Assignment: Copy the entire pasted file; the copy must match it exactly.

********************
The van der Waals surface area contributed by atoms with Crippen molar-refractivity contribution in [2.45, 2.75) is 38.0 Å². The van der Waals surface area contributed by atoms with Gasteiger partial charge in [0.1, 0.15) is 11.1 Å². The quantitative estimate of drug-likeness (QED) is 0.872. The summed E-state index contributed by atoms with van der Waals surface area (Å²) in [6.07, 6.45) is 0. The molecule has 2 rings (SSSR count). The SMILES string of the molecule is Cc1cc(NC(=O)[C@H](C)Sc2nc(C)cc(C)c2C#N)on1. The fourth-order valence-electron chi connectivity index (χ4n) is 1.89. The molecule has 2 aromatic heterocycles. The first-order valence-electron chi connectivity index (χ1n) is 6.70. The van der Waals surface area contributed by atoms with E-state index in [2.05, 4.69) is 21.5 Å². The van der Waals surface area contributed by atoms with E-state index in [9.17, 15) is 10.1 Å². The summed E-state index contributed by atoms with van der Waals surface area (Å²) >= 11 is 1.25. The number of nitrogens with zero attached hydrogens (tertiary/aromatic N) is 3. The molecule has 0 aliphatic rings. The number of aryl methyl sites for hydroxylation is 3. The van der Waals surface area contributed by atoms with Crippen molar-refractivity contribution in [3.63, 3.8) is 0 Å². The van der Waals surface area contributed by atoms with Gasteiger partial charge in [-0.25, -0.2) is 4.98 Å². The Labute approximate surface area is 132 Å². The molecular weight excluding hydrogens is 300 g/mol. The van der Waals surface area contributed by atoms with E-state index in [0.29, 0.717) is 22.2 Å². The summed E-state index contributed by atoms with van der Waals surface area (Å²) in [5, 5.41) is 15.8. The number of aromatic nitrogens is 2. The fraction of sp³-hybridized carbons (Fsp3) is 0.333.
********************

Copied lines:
The van der Waals surface area contributed by atoms with Crippen molar-refractivity contribution in [2.45, 2.75) is 38.0 Å². The van der Waals surface area contributed by atoms with Gasteiger partial charge in [0.1, 0.15) is 11.1 Å². The quantitative estimate of drug-likeness (QED) is 0.872. The summed E-state index contributed by atoms with van der Waals surface area (Å²) in [6.07, 6.45) is 0. The molecule has 2 rings (SSSR count). The SMILES string of the molecule is Cc1cc(NC(=O)[C@H](C)Sc2nc(C)cc(C)c2C#N)on1. The fourth-order valence-electron chi connectivity index (χ4n) is 1.89. The molecule has 2 aromatic heterocycles. The first-order valence-electron chi connectivity index (χ1n) is 6.70. The van der Waals surface area contributed by atoms with E-state index in [2.05, 4.69) is 21.5 Å². The van der Waals surface area contributed by atoms with E-state index in [9.17, 15) is 10.1 Å². The summed E-state index contributed by atoms with van der Waals surface area (Å²) >= 11 is 1.25. The number of nitrogens with zero attached hydrogens (tertiary/aromatic N) is 3. The molecule has 0 aliphatic rings. The number of aryl methyl sites for hydroxylation is 3. The van der Waals surface area contributed by atoms with Crippen molar-refractivity contribution in [3.63, 3.8) is 0 Å². The van der Waals surface area contributed by atoms with Gasteiger partial charge in [-0.25, -0.2) is 4.98 Å². The Labute approximate surface area is 132 Å². The molecular weight excluding hydrogens is 300 g/mol. The van der Waals surface area contributed by atoms with E-state index in [0.29, 0.717) is 22.2 Å². The summed E-state index contributed by atoms with van der Waals surface area (Å²) in [5, 5.41) is 15.8. The number of aromatic nitrogens is 2. The fraction of sp³-hybridized carbons (Fsp3) is 0.333.